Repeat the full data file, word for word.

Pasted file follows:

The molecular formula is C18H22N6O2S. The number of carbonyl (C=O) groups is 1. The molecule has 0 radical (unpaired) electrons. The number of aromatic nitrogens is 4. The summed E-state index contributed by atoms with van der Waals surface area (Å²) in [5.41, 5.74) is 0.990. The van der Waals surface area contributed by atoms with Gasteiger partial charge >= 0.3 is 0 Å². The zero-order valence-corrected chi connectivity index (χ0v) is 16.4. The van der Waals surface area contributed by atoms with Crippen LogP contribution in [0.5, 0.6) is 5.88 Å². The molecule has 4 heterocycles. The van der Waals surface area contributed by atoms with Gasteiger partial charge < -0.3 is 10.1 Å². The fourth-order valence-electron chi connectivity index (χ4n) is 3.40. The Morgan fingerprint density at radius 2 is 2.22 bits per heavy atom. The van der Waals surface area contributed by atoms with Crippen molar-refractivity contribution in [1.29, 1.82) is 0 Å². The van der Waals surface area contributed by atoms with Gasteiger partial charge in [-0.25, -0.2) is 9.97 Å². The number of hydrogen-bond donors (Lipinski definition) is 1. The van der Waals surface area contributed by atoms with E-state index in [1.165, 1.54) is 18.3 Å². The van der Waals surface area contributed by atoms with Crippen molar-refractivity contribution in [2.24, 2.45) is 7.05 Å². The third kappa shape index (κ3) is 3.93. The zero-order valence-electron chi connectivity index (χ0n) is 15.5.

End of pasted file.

The molecular formula is C18H22N6O2S. The number of carbonyl (C=O) groups is 1. The molecule has 0 radical (unpaired) electrons. The number of aromatic nitrogens is 4. The summed E-state index contributed by atoms with van der Waals surface area (Å²) in [5.41, 5.74) is 0.990. The van der Waals surface area contributed by atoms with Gasteiger partial charge >= 0.3 is 0 Å². The zero-order valence-corrected chi connectivity index (χ0v) is 16.4. The van der Waals surface area contributed by atoms with Crippen LogP contribution in [0.5, 0.6) is 5.88 Å². The molecule has 4 heterocycles. The van der Waals surface area contributed by atoms with Gasteiger partial charge < -0.3 is 10.1 Å². The fourth-order valence-electron chi connectivity index (χ4n) is 3.40. The Morgan fingerprint density at radius 2 is 2.22 bits per heavy atom. The van der Waals surface area contributed by atoms with Crippen molar-refractivity contribution in [1.29, 1.82) is 0 Å². The van der Waals surface area contributed by atoms with Gasteiger partial charge in [-0.25, -0.2) is 9.97 Å². The number of hydrogen-bond donors (Lipinski definition) is 1. The van der Waals surface area contributed by atoms with E-state index in [1.165, 1.54) is 18.3 Å². The van der Waals surface area contributed by atoms with Crippen molar-refractivity contribution in [2.24, 2.45) is 7.05 Å². The third kappa shape index (κ3) is 3.93. The zero-order valence-electron chi connectivity index (χ0n) is 15.5.